Prop. 1 opponent Mark Baerwaldt takes credit here on page 1 for killing the monorail, and on page 2 takes credit for helping create the monorail.

He can’t make up his mind, but he’s heavily involved in the decisions on transportation in our area. With leaders like this, no wonder we have gridlock, both figuratively and literally.

10 Replies to “What?”

  1. A reader in Roosevelt askes will Prop 1 help the commute along the I-5 corridor and mentions the frequent yet unreliable Metro service which takes an hour to go 5 miles.

    Mark Baerwaldt’s answer: No

    What kind of answer is that? I thought Mark knows the Prop 1 plan. I guess he doesn’t have anything to say because it’s so true.

    Prop 1 answer: Roosevelt to Downtown on Link in 12 minutes, anytime, everyday.

    I can think of a political attack ad sounding like this…

    Can We Trust Prop 1 opponent Mark Baerwaldt?: When he was for the failed Monorail project before he was against it.

  2. Ya, pretty loopy. If he can’t even get his past right, should we really trust his opinion on the future?

  3. This is my favorite question:

    Q: Gene, Seattle

    At a recent forum at the U.W., Sound Transit said that they expect their light rail to cost about $1.24 per passenger mile to operate. Metro buses cost about $0.75 per passenger mile to operate.

    Is it true that Sound Transit light rail will cost about two-thirds more per passenger mile to operate than Metro buses?

    A: Alex Fryer

    Hi Gene. I think you may have some incorrect figures. According to the National Transit Database, light rail in the Puget Sound area will cost $0.15 per passenger mile to operate. By comparison, buses are $1.12 per passenger mile to operate. That’s because it takes ten buses to do the work of one train.

    A: Mark Baerwaldt

    [blah blah, something about ST’s numbers being low] “The operating cost per passenger mile is in excess of $3…”

    Wow – a 20x difference in numbers from either side. Will The Times jump on this one and tell us which of these three numbers is right? I doubt it.

  4. Mark Baerwaldt never makes sense, for good reason:

    This entire fight against light rail has been a personal vendetta, which began against Ron Sims.

    See, Baerwaldt was fined and shut down for filling in wetlands while developing suburban sprawl on the Sammamish plateau.

    At the time, Ron Sims was touting growth management, environmental stewardship, stadiums and light rail.

    Since Baerwaldt was so personally and financially offended by Sims – yet he knew public opinion wasn’t in line with his anti-environment activities – he decided to hit Sims on his other controversial policy perogatives.

    Baerwaldt became the sugardaddy for wannabe Eymanite Chris Van Dyk, and Citizens for More Important Things, which led the fight against public financing for the Mariners and Seahawks stadiums. Once Baerwaldt lost that fight, it was on to personal grudge #2: Baerwaldt became active with Sane Transit and CETA, financing the lawsuit and appeal against Sound Transit over light rail plans, with the hope of delaying/killing off the project.

    Baerwaldt also embraced the monorail, since Sims opposed it. The personal obsession turned into a compulsive jihad, to the point where he continued down the anti-transit path, even though Sims eventually walked away from his support of light rail.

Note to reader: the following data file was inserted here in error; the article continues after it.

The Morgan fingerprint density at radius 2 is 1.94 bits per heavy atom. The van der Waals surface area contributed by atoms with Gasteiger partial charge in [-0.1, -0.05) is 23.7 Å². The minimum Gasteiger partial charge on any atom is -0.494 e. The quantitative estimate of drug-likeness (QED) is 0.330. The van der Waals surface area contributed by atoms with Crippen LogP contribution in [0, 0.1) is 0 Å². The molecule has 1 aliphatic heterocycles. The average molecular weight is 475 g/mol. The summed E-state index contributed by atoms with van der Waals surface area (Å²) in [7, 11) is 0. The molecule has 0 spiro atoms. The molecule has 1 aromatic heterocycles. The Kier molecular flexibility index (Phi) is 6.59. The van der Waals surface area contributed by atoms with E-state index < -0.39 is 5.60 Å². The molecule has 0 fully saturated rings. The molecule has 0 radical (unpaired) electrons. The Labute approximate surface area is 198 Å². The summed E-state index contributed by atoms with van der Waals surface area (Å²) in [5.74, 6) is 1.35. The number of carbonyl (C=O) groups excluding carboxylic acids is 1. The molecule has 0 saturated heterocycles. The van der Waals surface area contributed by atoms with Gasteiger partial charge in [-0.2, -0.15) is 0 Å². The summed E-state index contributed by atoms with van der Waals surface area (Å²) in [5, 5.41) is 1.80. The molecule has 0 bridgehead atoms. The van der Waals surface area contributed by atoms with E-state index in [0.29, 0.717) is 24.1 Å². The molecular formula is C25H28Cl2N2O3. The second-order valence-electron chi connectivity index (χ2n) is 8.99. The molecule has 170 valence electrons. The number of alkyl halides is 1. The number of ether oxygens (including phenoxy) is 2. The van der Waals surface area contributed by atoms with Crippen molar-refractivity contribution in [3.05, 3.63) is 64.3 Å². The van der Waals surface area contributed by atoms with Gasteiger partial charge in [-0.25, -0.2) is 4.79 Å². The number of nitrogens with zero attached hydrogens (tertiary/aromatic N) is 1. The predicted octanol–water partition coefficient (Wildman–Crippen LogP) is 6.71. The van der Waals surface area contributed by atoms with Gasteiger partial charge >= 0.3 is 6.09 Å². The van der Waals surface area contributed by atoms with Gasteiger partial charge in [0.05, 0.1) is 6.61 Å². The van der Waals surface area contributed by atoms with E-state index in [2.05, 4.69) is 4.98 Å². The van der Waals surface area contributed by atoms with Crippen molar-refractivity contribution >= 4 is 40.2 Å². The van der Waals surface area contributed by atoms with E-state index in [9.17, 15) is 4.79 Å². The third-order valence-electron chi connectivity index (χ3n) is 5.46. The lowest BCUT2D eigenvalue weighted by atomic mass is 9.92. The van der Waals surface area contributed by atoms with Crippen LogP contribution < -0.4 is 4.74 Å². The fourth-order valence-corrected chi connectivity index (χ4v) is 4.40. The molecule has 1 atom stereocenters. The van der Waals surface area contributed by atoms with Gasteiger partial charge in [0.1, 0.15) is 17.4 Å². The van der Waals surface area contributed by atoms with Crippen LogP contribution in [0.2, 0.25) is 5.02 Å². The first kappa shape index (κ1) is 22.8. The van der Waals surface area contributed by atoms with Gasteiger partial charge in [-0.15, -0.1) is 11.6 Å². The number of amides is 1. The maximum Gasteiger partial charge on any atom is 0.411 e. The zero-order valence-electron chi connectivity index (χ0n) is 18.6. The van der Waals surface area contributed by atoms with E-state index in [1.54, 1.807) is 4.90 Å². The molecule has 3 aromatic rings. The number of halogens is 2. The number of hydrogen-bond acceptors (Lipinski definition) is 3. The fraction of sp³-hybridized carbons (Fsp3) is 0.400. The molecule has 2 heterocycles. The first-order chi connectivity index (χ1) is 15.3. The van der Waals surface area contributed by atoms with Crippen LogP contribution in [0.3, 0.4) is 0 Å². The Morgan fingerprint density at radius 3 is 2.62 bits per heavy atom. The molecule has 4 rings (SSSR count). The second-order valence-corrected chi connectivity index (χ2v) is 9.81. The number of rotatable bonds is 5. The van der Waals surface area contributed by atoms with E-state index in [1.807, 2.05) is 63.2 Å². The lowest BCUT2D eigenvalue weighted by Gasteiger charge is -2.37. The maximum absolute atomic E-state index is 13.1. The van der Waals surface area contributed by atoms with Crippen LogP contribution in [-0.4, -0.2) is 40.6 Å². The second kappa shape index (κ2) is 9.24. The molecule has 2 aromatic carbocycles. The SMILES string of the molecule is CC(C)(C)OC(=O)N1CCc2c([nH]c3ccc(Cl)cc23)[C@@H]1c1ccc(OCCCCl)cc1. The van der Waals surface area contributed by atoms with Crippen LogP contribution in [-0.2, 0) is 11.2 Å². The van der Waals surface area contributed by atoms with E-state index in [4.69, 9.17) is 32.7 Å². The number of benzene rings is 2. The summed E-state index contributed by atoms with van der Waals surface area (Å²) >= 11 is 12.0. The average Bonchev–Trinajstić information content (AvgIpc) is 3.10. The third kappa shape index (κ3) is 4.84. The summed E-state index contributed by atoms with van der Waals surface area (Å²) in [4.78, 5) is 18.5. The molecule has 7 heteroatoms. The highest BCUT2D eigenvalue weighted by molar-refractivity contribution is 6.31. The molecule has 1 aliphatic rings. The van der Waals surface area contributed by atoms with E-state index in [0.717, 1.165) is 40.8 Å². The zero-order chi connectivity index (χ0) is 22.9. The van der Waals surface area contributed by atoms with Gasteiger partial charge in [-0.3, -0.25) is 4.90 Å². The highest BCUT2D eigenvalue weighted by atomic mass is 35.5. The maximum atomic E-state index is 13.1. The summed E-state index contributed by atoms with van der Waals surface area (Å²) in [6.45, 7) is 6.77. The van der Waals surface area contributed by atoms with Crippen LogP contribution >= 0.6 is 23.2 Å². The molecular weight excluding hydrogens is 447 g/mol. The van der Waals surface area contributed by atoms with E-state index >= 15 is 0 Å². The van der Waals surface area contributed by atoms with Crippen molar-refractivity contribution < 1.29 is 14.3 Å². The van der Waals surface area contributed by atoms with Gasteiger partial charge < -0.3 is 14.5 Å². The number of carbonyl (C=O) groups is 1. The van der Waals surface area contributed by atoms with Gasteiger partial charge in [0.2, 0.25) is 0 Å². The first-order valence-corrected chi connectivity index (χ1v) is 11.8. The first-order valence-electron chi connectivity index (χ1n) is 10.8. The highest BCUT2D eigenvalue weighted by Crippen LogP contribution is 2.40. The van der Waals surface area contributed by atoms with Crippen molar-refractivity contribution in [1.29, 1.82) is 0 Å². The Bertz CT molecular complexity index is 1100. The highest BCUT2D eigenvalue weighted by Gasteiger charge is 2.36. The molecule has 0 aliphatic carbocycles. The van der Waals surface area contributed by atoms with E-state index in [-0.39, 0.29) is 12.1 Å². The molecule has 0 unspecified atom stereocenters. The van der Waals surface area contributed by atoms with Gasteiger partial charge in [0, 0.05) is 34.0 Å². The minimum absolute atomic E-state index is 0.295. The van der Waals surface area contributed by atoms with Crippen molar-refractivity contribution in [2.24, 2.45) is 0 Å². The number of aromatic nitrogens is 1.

Baerwaldt keeps complaining about the personal attacks leveled against him by transit supporters. I’m just surprised he never heard the phrase “what comes around goes around.”

    This has never been about transport policy. It’s always been about Mark Baerwaldt…and his tiny/big rich guy ego.

  5. Baerwaldt like buses, because he can use bus zones to illegally park his car in parking-challenged Belltown.

    Interesting Bundy and Baerwaldt both tout bikes, buses and vanpools for (other) people to get around. Neither of these guys have had a job to commute to for a long, long time….

  6. Mark Baerwaldt was also touting his “Plan B” concepts on the radio today. He made specific reference again to the column he and Phil “the Monorail” Talmadge co-authored. This guy is so high on himself, he thinks people actually paid attention to their highly unpopular (25% support) plans. How far did Plan B get in terms of political support? Nowhere. And how’s about that SWIFT BRT plan and “Eurobuses” he keeps promoting, yet knows nothing about? I wonder if Baerwaldt has even bothered to check the estimated travel time between Everett and Shoreline. Or, whether he has bothered to drive the route, and see what a farce BAT lanes can be on a typical SR-99 mess of a day.

    If Prop. 1 goes down next week, Baerwaldt can feed his ego a bit. And he could really care less what the outcome is for this city, or for the region. Why should he care? He made his money pumping oil out of the sea, and doesn’t have a job to go to. Gridlock suits Baerwaldt just fine.

  7. The terribly frustrating thing is that the entire debate over transit in this region has been hijacked. Prop 1 is far from perfect. There are a number of issues that rail advocates should have with this plan, not the least of which are insufficient station-area access and squandered TOD potential.

    Unfortunately, it seems that we can never really get into a debate about those sorts of issues because the entire public debate has been hijacked by road-warriors and rail-worshipers. Even the Bus v. Rail debate can never really be had because half the bus advocates are really road-warriors in disguise. Meanwhile, the internal politics of the ST board his completely hijacked by an obsession with sub-area equity to the detriment of the entire system.

    It seems we can even discuss the merits of a plan, because we can’t agree on a goal. Now is a time when real leadership is needed. Unfortunately, I haven’t seen any yet.

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